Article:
In Washington, D.C., Who’s Minding the Kids?

Each year, after-school organizations converge on Washington, D.C., to talk about the value of their programs with legislators in an event organized by the Afterschool Alliance. Last year, student Mia Zamudio of SHINE met Rep. Lou Barletta, R-Pa. This year, the June 7 event takes place in a vastly different political climate. Photos by Afterschool Alliance

On June 7, after-school organizations across the county will send representatives to Capitol Hill to talk about the value of their program as part of the annual visit to Congress organized, by the Afterschool Alliance.

But is anyone in Washington paying attention to youth issues right now?

Last week, President Trump released a budget that would tear a hole in the social safety net for children and youth, according to many advocates for kids.

And Congress is focused on investigating the president, with each new revelation taking lawmakers’ time and attention.

“So many things are happening, it’s hard to focus attention on the needs of children and youth,” said Jodi Grant, executive director of the Afterschool Alliance, who called the White House budget “appalling.”

“It’s going after poor people,” she said.

The budget would cut more than $1 billion in funding for after-school programs by killing the 21st Century Community Learning Centers initiative in the U.S. Department of Education.

Food stamps would be cut by more than one-fourth, Medicaid and the Children’s Health Insurance Program (CHIP) by nearly one-fifth.

“People on both sides of the aisle think this budget is draconian,” Grant said.

“This is one of the gravest threats our field has ever faced,” she said, referring to the field of youth development.

Disagreement in Congress

Lee Sherman is president and CEO of the National Human Services Assembly, an association of some of the nation’s largest human services organizations, including the Boys & Girls Clubs of America, Girls Inc., Mentor and the National 4-H Council.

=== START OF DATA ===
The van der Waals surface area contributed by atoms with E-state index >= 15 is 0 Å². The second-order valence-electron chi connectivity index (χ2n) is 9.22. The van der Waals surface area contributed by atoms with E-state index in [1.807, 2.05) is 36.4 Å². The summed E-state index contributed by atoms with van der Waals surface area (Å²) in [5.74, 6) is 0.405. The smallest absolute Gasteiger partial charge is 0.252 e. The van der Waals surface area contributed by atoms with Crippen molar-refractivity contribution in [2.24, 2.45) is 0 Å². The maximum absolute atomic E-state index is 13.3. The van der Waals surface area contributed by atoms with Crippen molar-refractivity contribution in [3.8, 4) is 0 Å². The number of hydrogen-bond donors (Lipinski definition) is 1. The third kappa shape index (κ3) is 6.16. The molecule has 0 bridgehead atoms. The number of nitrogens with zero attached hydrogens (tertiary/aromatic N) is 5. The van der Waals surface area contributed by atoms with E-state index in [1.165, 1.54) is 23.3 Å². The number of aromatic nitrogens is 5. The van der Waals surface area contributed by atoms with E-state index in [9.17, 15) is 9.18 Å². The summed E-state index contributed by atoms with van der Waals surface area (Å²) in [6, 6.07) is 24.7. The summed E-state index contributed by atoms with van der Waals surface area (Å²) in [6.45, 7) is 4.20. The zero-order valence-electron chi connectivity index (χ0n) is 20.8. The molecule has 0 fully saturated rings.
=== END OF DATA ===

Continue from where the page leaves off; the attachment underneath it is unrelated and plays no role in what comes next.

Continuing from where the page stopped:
He said many members of Congress disagree with various proposed budget cuts.

But “with the issues around the Russia investigation … it does divert attention from legislative and funding issues we need to address,” Sherman said.

He said Congress is focusing on the budget, tax changes and health.

Last year, After-School All-Stars participant Nia Crowell met Rep. Marcia Fudge, D-Ohio.

“My biggest concern is that the budget proposal from the White House creates a floor that is so low that — even if it doesn’t pass in its entirety — that it will be difficult to maintain funding [for children and youth programs], much less take care of issues that arise.”

[Related: Two Interconnecting Puzzle Pieces: Trauma-Informed Approach and Restorative Justice]

Proposed cuts to Medicaid and CHIP, as well as cuts in food stamps, would significantly affect children and youth, Sherman said.

Many member organizations of the National Human Services Assembly have after-school or mentoring programs that have a big impact on youth, he said, helping young people live up to their potential. Those programs would lose federal funding, Sherman said.

Organizations mobilize

The Afterschool Alliance mobilized supporters of after-school programs after the president’s “skinny budget” was released in February. Nearly 1,500 organizations signed a letter urging Congress to keep after-school funding, and 81 members of Congress signed a bipartisan letter   to House Appropriations Committee leaders asking them not to cut funding, according to the Afterschool Alliance.

“Our elected officials need to focus on what’s important to the country. We can’t give up on them,” Grant said.

She said that as after-school supporters contact members of Congress, it provides a chance to “shine a light on what the programs are doing.”

One part of the youth development field that seems to be under less threat is job training programs.

YouthBuild, for example, continues to be funded in the president’s budget. The organization provides training in construction —  as well as offering education and leadership development — to young people from low-income backgrounds.

“Every part of the country has a population of opportunity youth,” young people who are low income and not in school or employed, said David Abromowitz, chief public policy officer of YouthBuild USA.

“Every member of Congress sees this need in their communities,” Abromowitz said.

In March, a group of students involved with the after-school program Operation Shoestring in Jackson, Mississippi, visited their Congress members as part of a civic engagement program also sponsored by the nonprofit ChildFund. In the process, students talked about the value of after-school and summer programs in low-income communities, Operation Shoestring Executive Director Robert Langford told the Jackson Clarion-Ledger.

Next week, young people from at least six out-of-school time programs across the nation will be on Capitol Hill reaffirming the message: Listen to the needs of youth.

More related articles:

Community Organizations Play a Big Role in Raising Graduation Rates, Advocates Say

Beyond the Cities: Closing the Gap in Rural Areas

Opportunity, Not Capacity: Partnering So Vulnerable Kids Cut Through the Clutter and Succeed


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